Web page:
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Why Did Civil War Break Out In England In 1642?

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Why did Civil War break out in England in 1642?

Modern historians still argue upon the causes of the English revolution. (The English Civil War). The people, in 1642, did not expect this event so soon. However, if we look down and combine all the facts and the evidence, the reasons will be exposed.

Considering the past historical events, the English Civil War was a disagreement due to a conflict between the overpowering Parliament and the King, Charles I.

In the beginning of the reign, in 1625, when Charles was 25 years old, he married a French Catholic princess, Henrietta Maria, without consulting the Parliament. Moreover in the 17th century a King could not rule the country without Parliament’s help and recommendation. The members of Parliament were hostile at Charles as he was not advised by them. The other reason was that the King married a French princess who was a Catholic and the Parliament feared that Charles’s intention was to make England a Catholic country. In result the Parliament was beginning to grow suspicious and lose their trust towards the King.

The MP’s were afraid that Charles would rule without them, in the same way as James did, and tried to make them indispensable to him by producing him the regular amount of income during one year instead of his whole lifetime. However Charles continued to rule without any help of the Parliament by collecting tax such as “Ship money”. This caused perturbation as people refused to pay because they considered that the ships were not at war and in perfect state. As a result, Charles received less and less money with every year.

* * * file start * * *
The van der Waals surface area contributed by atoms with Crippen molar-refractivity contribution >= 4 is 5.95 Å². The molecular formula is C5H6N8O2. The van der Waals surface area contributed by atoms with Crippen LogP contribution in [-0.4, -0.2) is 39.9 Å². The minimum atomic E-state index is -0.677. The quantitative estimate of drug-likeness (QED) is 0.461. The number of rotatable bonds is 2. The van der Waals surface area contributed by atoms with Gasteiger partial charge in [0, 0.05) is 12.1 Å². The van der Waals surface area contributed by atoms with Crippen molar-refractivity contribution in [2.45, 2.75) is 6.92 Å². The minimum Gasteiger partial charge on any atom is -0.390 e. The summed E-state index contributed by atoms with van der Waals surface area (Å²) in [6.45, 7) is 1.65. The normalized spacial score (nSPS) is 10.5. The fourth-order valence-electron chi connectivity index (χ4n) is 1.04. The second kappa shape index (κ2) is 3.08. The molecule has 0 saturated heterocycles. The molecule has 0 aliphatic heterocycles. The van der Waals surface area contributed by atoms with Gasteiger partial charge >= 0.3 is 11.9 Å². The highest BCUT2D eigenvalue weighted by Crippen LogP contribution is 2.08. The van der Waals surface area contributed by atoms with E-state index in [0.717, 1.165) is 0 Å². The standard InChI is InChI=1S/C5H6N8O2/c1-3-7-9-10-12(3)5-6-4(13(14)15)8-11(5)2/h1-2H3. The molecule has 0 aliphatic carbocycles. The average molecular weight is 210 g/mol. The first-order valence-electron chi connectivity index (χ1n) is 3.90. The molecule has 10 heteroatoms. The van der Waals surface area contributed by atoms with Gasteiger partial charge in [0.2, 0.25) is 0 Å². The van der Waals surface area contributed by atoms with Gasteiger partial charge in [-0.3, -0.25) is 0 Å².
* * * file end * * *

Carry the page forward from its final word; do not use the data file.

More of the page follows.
During his rule without Parliament’s involvement, Charles several changes such as reforming the English Church and restoring the New Prayer book in Scotland. This, as some historians might highlight, was the beginning of the crisis. Charles followed Archbishop Laud’s ideas upon the Church such as making an altar at the East of the church and placing the Pulpit to the side instead of the front of the building. These changements were not appreciated by the people, especially the puritans, since they considered that Charles was trying to make England Catholic as the MP’s feared he would. Thus this idea lead to nothing good in particular and rather on the contrary the people started to dislike their King, which was not good in terms if war would suddenly start. When Charles established the new “Prayer Book” modelled on the English Book of Common Prayer, the Scots did not regard it from the good side. They considered it was a step towards Catholicism and to the Roman Catholic Church. As most Scots preferred to keep their Presbyterian Church, they rebelled against Charles. To attack the Scottish armies back, the King needed to have his own. After his eleven years rule alone, Charles called the Parliament to demand income to raise his army as the gentry refused to collect the taxes. The Parliament did not agree upon the King’s policies; they demanded Charles to stop his reforms and remove the useless taxes because it was a way to control the King when he did not have any money. In reply, Charles dismissed the Parliament after three weeks time which was called the “Short Parliament”. Charles defeat against Scotland permitted the Scots to invade Northern England. In this desperate situation, the crown called the Parliament, which was called this time “Long Parliament”, to discuss the political, religious and economic situation and was left with a series of grievances such as the religious reforms and the political ministers. Having no other choice, Charles obeyed and did what the MP’s demanded. Seizing their opportunity, the Parliament imposed new rules which could be later the several causes of the Civil War. To begin with, in November 1641, the House of Commons created a list

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